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This article was published 18/10/2011 (2863 days ago), so information in it may no longer be current.
As the beleaguered and oft-misunderstood Don Cherry might say of Michael Moldaver, "Good Peterborough boy."
I mean by this just what Cherry means when he says that sort of thing: That the new appointee to the Supreme Court of Canada hasn't a pretentious bone in his body and thus remains true to his Ontario hometown; that he has great regard for the common sense of the ordinary Canadian; that while he's a splendid legal writer his judgments are nonetheless rendered in plain English; and that he has a fine nose for even the faintest odour of B.S.
Moldaver is one of two appointees to the country's high court who were announced Monday by Prime Minister Stephen Harper.
The other, a colleague from Ontario's Court of Appeal, is Justice Andromache Karakatsanis, who may turn out to be a terrific choice but is a much more unknown quantity.
On the Appeal Court for not even two years, her chief strengths are touted to be her command of languages (she is fluent in English, French and Greek), her gender (she keeps the Supreme Court's bench strength of women at four) and her big-C Conservative connections (she was Ontario's deputy attorney general when Jim Flaherty, now the federal finance minister, was the province's attorney general).
In short, on that talent-heavy Appeal Court, where big brains such as David Doherty and David Watt and James MacPherson work, Karakatsanis was hardly a star; Moldaver was.
His appointment is nonetheless seen as somewhat controversial because of his long-standing criticism that the powerful (and very delicate) defence bar bears some blame for the growing length of criminal trials, mostly by using the Charter of Rights and Freedoms willy-nilly to challenge evidence.
In his speech to the Criminal Lawyers Association six years ago, Moldaver was also critical of Crown counsel, noting they may be over-charging, refusing to yield to reasonable defence requests and "pushing the evidentiary envelope" beyond what's needed.
But it was his comments about defence lawyers — that those who still "throw up a medley of charter issues in the hopes that one or two might stick" should realize "those days are gone" because most charter issues already have been litigated around the block — which caused a furor.
About a year later, the judge was speaking again, and wryly referred to his earlier remarks.
What he'd originally suggested — that defence lawyers be more discerning in their use of pre-trial charter motions — was "hardly an earth-shattering proposition, or so I would have thought.
"Hardly one, I thought, that would lead a senior member of the defence bar to describe my address as 'shocking' and a leading academic to chastise me for viewing the charter not as a 'vital living tree' but as 'a weed to be stunted.' "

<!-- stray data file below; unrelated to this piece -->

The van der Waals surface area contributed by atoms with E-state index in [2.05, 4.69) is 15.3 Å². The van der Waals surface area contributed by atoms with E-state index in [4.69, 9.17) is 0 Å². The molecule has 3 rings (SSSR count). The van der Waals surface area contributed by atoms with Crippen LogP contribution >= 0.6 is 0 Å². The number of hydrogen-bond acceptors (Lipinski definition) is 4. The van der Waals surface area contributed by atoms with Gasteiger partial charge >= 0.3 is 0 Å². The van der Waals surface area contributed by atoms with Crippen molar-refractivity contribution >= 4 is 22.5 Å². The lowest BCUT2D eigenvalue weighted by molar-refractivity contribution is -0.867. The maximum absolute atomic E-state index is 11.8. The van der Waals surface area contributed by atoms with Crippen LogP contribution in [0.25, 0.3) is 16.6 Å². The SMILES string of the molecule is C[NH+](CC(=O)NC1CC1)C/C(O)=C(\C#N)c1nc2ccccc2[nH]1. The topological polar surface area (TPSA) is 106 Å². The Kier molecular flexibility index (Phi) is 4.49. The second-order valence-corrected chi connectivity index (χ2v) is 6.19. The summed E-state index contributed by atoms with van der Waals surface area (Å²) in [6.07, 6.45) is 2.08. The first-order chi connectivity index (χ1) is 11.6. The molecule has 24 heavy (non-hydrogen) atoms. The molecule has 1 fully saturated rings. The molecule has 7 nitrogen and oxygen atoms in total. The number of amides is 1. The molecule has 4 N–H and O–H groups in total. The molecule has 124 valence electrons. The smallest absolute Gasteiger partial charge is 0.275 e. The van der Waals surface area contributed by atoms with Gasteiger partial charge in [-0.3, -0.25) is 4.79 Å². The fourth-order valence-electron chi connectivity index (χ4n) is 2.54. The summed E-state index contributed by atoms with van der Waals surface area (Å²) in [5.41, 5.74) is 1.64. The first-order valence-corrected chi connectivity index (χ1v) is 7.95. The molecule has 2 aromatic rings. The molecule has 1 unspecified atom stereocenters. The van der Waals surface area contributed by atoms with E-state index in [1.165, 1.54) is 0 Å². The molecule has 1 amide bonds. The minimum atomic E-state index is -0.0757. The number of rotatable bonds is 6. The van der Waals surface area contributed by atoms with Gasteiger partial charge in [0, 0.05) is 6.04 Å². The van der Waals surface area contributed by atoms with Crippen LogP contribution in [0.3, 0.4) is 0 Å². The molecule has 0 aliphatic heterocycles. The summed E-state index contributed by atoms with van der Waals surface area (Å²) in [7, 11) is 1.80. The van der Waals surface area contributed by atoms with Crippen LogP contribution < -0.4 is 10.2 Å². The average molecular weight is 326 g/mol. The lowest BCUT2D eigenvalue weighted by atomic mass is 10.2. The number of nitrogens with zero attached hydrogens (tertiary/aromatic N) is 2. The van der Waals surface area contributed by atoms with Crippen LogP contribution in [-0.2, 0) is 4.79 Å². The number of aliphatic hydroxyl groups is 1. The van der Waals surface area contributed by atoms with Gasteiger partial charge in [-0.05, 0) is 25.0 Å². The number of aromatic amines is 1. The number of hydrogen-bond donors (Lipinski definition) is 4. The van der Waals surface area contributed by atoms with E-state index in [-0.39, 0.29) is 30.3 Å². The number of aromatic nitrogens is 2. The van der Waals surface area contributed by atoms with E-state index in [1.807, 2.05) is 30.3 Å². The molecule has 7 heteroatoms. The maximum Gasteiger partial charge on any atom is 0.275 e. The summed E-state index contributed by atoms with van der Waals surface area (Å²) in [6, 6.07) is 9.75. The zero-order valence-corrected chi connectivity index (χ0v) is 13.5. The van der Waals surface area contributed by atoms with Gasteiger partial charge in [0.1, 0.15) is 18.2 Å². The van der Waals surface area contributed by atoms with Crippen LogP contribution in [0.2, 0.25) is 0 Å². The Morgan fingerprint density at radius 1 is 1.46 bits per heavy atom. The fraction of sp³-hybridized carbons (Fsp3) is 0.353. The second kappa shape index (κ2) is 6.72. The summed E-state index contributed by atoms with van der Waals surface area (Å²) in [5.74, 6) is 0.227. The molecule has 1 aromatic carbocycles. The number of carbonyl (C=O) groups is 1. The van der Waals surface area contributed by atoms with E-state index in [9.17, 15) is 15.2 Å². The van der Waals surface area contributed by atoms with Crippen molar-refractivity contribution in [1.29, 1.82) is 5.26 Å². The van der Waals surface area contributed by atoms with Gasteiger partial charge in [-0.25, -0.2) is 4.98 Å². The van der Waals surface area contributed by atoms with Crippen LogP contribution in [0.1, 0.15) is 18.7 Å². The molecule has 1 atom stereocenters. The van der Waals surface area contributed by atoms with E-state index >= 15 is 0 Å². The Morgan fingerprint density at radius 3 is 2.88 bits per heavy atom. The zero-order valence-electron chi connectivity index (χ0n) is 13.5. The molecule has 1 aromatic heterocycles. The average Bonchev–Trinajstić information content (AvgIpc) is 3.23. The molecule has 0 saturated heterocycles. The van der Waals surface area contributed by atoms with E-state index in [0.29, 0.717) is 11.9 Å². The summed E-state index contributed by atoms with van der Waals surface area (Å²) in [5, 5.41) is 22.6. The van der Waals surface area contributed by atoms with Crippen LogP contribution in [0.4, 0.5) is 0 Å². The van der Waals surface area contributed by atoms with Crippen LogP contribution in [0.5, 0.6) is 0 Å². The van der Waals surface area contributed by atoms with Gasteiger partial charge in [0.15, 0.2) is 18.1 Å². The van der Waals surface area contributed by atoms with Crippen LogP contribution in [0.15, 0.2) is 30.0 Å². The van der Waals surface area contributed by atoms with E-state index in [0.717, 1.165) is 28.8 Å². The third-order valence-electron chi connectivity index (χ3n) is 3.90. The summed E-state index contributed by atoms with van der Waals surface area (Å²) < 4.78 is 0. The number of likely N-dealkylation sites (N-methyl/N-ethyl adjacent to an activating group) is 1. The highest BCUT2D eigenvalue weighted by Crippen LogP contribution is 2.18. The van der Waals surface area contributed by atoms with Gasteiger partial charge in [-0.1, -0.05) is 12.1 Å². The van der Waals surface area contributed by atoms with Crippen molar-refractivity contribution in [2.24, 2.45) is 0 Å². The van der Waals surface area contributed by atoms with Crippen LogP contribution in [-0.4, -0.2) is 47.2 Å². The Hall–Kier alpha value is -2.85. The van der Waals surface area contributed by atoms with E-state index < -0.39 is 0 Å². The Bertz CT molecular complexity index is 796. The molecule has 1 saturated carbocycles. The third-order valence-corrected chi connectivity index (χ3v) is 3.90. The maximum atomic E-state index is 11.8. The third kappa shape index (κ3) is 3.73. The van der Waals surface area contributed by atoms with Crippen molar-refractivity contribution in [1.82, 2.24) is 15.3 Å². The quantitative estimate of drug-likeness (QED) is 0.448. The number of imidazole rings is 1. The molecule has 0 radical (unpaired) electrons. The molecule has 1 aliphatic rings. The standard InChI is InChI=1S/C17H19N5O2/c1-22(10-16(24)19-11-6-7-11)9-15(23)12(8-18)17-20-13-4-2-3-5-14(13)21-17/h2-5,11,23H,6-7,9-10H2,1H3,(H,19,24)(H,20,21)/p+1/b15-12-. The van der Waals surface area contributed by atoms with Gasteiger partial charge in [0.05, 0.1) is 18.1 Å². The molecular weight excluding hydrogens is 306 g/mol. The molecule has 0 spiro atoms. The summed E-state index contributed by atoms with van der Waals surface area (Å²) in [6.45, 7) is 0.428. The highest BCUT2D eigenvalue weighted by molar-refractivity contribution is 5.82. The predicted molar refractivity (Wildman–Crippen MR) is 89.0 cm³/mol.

Moldaver then duly proclaimed his regard for the charter, but also said, in part, "Do I have a problem with counsel who trivialize and demean the charter and who use it, not as a means of promoting justice, but as a means of delaying and in some cases obstructing it? You bet I do.
"Do I have a problem with counsel who clog the courts and tax an already overburdened justice system by bringing charter and other applications that are baseless? Absolutely."
He then repeated what one defence lawyer told him in response to his offending remarks: "And I quote, 'Judge, you only have a problem with long criminal trials because you are on a fixed salary'" — in other words, such trials can be a cash cow and that if Moldaver were still a working lawyer, he'd shut his yap.
"And for those who think that way," Moldaver said, "the charter is like a gift from heaven. It is the godsend of all godsends."
He said what he wants to see are changes to "simplify the criminal law, and in the process, restore the public's faith and confidence in our criminal justice system."
One of those changes is that which "can only come about if we are prepared to stop treating jurors as aliens and start treating them as 12 intelligent people from 12 different walks of life who bring with them 500 or 600 years of collective life experience, wisdom, common sense and good judgment."
To that end, Moldaver said, he imagines a day when trial judges understand that jurors are intelligent "and that our job is to alert them to dangers, not hold their hand every step along the way" and thus judges "will not wince at the prospect of charging on such things as similar fact evidence and the co-conspirator exception to the hearsay rule."
These are two of the most common legal principles judges cite when keeping critical evidence from jurors. The rationale is that if jurors are told that, say, a person accused of sexual assault had previous convictions, or if they hear a former buddy testify against his partner, they will be inflamed or prejudiced beyond all reason.
Judges, he seemed to be saying, should trust jurors more, not be afraid to let them hear such evidence and be content merely to instruct them on how they may, and may not, consider it.
Big nuts, plain talk, brain the size of the Prairies, respect for the smarts of the ordinary Joe: Holy smokes, how did that guy get to the Supreme Court?